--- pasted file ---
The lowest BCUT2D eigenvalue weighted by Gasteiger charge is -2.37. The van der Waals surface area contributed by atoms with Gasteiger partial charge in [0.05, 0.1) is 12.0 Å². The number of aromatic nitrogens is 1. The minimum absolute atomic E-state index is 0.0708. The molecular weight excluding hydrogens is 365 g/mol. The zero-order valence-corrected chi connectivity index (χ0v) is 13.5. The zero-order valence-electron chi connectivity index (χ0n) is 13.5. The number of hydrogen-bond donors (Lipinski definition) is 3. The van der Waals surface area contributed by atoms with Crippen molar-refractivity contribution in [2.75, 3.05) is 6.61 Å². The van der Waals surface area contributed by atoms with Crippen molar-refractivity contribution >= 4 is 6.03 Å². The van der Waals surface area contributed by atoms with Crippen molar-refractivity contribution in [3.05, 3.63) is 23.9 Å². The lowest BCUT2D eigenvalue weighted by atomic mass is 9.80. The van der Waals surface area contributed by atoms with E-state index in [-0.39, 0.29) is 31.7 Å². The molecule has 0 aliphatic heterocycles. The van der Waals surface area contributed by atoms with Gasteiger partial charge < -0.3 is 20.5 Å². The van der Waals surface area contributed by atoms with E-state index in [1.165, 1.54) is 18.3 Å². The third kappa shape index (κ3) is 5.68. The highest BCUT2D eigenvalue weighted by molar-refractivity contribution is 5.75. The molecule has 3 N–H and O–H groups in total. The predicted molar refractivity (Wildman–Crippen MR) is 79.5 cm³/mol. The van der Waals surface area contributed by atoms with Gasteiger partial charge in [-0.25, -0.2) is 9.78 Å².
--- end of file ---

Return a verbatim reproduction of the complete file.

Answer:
The lowest BCUT2D eigenvalue weighted by Gasteiger charge is -2.37. The van der Waals surface area contributed by atoms with Gasteiger partial charge in [0.05, 0.1) is 12.0 Å². The number of aromatic nitrogens is 1. The minimum absolute atomic E-state index is 0.0708. The molecular weight excluding hydrogens is 365 g/mol. The zero-order valence-corrected chi connectivity index (χ0v) is 13.5. The zero-order valence-electron chi connectivity index (χ0n) is 13.5. The number of hydrogen-bond donors (Lipinski definition) is 3. The van der Waals surface area contributed by atoms with Crippen molar-refractivity contribution in [2.75, 3.05) is 6.61 Å². The van der Waals surface area contributed by atoms with Crippen molar-refractivity contribution >= 4 is 6.03 Å². The van der Waals surface area contributed by atoms with Crippen molar-refractivity contribution in [3.05, 3.63) is 23.9 Å². The lowest BCUT2D eigenvalue weighted by atomic mass is 9.80. The van der Waals surface area contributed by atoms with E-state index in [-0.39, 0.29) is 31.7 Å². The molecule has 0 aliphatic heterocycles. The van der Waals surface area contributed by atoms with Gasteiger partial charge < -0.3 is 20.5 Å². The van der Waals surface area contributed by atoms with E-state index in [1.165, 1.54) is 18.3 Å². The third kappa shape index (κ3) is 5.68. The highest BCUT2D eigenvalue weighted by molar-refractivity contribution is 5.75. The molecule has 3 N–H and O–H groups in total. The predicted molar refractivity (Wildman–Crippen MR) is 79.5 cm³/mol. The van der Waals surface area contributed by atoms with Gasteiger partial charge in [-0.25, -0.2) is 9.78 Å².